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Greenify: using green walls to cool our cities

This blog was written by Team Greenify, the winning team from the 2023 A4S International Case Competition. In this year's contest, we challenged students to identify ways to scale up nature-based solutions, in an impactful and resilient way. Team Greenify is from Nanyang Business School, Singapore: Vaibhav Sharma, Johannes Schaedler, Audrey Yip, Dan Ng, and A’arif Farouk.


What is the heat island effect?

One of the biggest problems we are facing today is global warming, which has led to an increasing need to cool our cities. This results in a vicious cycle as the increase in electricity and refrigerant usage, required for cooling, further contributes to global warming. To break this cycle we need to reduce the need for cooling in cities, lower our energy consumption, and slow down global warming.

As our global temperatures rise, they also contribute to the urban 'heat island effect'. This is the phenomenon where cities and urban areas become significantly warmer than surrounding rural areas, due to human-made surfaces (such as asphalt and concrete) absorbing and re-radiating more heat than natural surfaces (vegetation). The heat island effect can exacerbate the impacts of global warming, leading to higher energy consumption, increased air pollution, and negative health effects for people living in urban areas.

How do green walls help?

Through the A4S International Case Competition, our team Greenify proposed scaling up the use of green walls as a nature-based solution. Green walls help lower temperatures through evapotranspiration, which is the combination of water evaporating into the atmosphere and plants' transpiration within these living walls. Green walls also lower surface temperatures and lower transmitted radiation inside buildings, resulting in lower net energy consumption. Green walls have been found to reduce temperatures by up to 5°C in certain climates, resulting in energy savings of up to 40%. By harnessing the power of plants, we can create a more sustainable and natural way to cool our buildings and protect our planet.

What is unique about Greenify?

Based on research, the biggest roadblock in implementing green walls, aside from technical expertise, is the high upfront capital expenditure involved. To overcome this, our business case proposed raising funds from institutional investors that are committed to fight climate change and the biodiversity crisis. We would then use these funds to offer real estate owners green walls with zero upfront costs. In exchange, the asset owner commits to return 80% of the energy savings for the next ten years. This provides an attractive value proposition:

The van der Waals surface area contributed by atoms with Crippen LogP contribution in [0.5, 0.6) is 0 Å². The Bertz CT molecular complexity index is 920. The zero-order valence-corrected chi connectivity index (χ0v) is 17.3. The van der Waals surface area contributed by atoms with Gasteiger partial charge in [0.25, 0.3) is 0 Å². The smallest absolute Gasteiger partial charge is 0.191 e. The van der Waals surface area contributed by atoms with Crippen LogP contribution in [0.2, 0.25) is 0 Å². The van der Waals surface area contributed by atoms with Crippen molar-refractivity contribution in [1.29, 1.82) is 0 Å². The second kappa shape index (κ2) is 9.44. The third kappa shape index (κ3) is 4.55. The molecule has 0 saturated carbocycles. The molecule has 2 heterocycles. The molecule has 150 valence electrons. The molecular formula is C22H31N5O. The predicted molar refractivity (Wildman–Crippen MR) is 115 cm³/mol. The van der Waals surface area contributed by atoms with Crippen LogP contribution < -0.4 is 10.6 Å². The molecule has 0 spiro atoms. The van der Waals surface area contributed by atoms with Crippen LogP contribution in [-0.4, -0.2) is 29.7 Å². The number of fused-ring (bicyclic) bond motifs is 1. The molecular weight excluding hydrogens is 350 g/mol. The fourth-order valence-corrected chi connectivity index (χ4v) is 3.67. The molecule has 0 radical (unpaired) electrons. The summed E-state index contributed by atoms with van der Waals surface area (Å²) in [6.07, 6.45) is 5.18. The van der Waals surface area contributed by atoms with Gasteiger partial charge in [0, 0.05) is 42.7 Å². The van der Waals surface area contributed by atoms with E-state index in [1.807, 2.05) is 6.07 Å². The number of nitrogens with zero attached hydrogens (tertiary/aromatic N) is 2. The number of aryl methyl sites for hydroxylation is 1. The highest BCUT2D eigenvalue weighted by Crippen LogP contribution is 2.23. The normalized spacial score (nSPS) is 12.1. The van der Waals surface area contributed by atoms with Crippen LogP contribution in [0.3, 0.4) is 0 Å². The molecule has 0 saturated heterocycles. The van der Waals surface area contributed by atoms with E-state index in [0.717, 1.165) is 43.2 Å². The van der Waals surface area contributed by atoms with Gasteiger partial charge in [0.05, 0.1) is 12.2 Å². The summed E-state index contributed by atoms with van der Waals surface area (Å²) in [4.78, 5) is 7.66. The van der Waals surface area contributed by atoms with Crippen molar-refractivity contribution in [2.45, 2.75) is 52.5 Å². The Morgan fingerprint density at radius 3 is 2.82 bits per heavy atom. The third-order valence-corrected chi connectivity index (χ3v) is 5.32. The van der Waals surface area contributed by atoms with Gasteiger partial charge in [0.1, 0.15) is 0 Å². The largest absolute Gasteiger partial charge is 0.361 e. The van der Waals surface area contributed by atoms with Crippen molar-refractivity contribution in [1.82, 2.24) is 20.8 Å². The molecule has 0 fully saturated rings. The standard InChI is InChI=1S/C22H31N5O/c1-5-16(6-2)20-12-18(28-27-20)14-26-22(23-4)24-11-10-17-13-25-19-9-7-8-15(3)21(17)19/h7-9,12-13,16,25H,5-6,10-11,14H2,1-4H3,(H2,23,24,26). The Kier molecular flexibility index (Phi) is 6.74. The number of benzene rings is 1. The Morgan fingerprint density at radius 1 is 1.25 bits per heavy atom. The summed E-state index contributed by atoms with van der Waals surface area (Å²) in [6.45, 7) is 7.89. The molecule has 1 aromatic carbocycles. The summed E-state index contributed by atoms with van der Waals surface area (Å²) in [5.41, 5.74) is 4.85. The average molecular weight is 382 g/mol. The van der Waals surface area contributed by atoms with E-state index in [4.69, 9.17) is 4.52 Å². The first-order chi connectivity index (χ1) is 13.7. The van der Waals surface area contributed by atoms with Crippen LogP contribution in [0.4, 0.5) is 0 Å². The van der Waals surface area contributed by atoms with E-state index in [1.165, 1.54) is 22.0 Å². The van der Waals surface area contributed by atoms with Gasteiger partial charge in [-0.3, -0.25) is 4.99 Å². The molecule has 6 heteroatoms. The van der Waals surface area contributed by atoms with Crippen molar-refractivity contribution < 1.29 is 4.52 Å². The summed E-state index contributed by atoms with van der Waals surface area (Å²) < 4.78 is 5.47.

• Real estate owners benefit from instant energy savings, improved sustainability metrics and an upgraded visual appearance.
  • Green walls are feasible for saving energy in theory and in practice. Singapore, where we intend to launch Greenify, already features an ecosystem of contractors experienced with green walls.
  • Lastly our project is economically viable as it reduces cooling needs: the biggest consumption factor in many buildings. This creates a win-win situation for both investors and asset owners by sharing the savings from the green wall installation.

What does the future look like?

Our business case included an aim to measure success through a mix of financial as well as non-financial key performance indicators. Our pilot fund would aim to target 25 buildings in Singapore (and beyond) and generate an internal rate of return (IRR) of roughly 11% for our investors, while saving over S$10 million in energy costs. We would also measure other criteria including aesthetic improvement, Air Quality Index (AQI) improvements, and real estate value appreciation, in order to paint a more holistic picture for our stakeholders.

Through Greenify's business case we would be committed to building a better future for the world with its rising urban population. For far too long, gardens have been thought of as just an add on to our cities. Now it is time to turn our cities back into gardens.


About the A4S International Case Competition (A4SICC)

The A4SICC asks students to create ideas that will solve sustainability challenges and shape the businesses of the future.

The A4S International Case Competition provides an opportunity for students from leading business schools across the globe to create a team and take part in a challenge to develop new, disruptive business and finance models which solve sustainability challenges and create the businesses of the future. Last year's competition concentrated on technological solutions that would add value to businesses by addressing sustainability concerns; whilst this year's case focuses on scaling up sustainable financing.

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The A4S International Case Competition

The A4S International Case Competition provides an opportunity for students from leading business schools across the globe to create a team and take part in a challenge to develop new, disruptive business and finance models which solve sustainability challenges and create the businesses of the future.


Loss of nature and biodiversity can impact business operations. However, investing in biodiversity also offers opportunities. It can help to improve the long-term viability of business models, reduce costs and increase operational efficiency and resilience.


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